A similar story was to be told via Ritchie Havens on vinyl. The open and balanced output exhibited fine detail from guitar string pluck and strums with textured detail from the latter betraying the energy placed upon them by Havens. His vocal delivery, meanwhile was emotive and full of nuance which, because his is pretty much ‘out there’ on his own during this track, is both important and necessary for the track to provide a proper impact.


So what happens when you put both of these boxes together? I did just that and connected up the M&J pre-amp and power amp.

I sat there and gaped. I just couldn’t quite believe it.

All of the struggling. All of the issues. All of the ‘ifs’ and ‘buts’, the pushing of round pegs into square holes and more… All gone. All of it. What was left? A supreme example of quite superb amplification. Like two siblings that hate being apart or to soul mate lovers who fret when distance is placed between them, the 800 Series amplifiers have – and I repeat that HAVE – to be used together as a pair. That much was sonically certain.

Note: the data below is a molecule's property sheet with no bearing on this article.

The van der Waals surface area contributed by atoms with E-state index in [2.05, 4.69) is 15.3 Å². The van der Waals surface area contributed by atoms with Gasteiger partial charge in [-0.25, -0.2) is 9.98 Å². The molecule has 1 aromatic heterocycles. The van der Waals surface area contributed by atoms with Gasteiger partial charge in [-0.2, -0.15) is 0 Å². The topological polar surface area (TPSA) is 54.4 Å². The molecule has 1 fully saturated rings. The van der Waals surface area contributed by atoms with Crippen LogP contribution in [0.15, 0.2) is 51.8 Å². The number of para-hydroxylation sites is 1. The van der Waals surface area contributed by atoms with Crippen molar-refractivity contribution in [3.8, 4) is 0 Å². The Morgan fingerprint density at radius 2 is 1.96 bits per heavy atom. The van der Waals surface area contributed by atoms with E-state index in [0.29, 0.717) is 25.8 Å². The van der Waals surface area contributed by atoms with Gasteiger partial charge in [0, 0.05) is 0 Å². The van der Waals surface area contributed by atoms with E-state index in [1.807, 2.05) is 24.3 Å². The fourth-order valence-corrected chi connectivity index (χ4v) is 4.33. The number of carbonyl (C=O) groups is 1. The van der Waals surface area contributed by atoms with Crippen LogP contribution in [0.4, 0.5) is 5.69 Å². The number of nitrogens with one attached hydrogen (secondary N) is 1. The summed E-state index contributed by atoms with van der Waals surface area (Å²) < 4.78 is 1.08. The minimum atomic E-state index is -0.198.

Gone was the stridency of the S800 pre-amp. Gone was the clinical side to the mids and gone was the rather plastic bass. For the S815 power amplifier? Gone was the huffing and puffing as it tried to get up off its backside to do some work. 

What was left was a smooth flow to the midrange. For the Richie Havens track, his busy work on his acoustic guitar was an exhibition of pure talent and skill and the M&J amplifiers allowed you to hear that in its full glory. The emotion he rammed into his trademark explosive strumming was here in spades while the textured elements of his voice only added to the fine detail of the song. 

S800 & S815 Pre & Power Amps: Mitchell & Johnson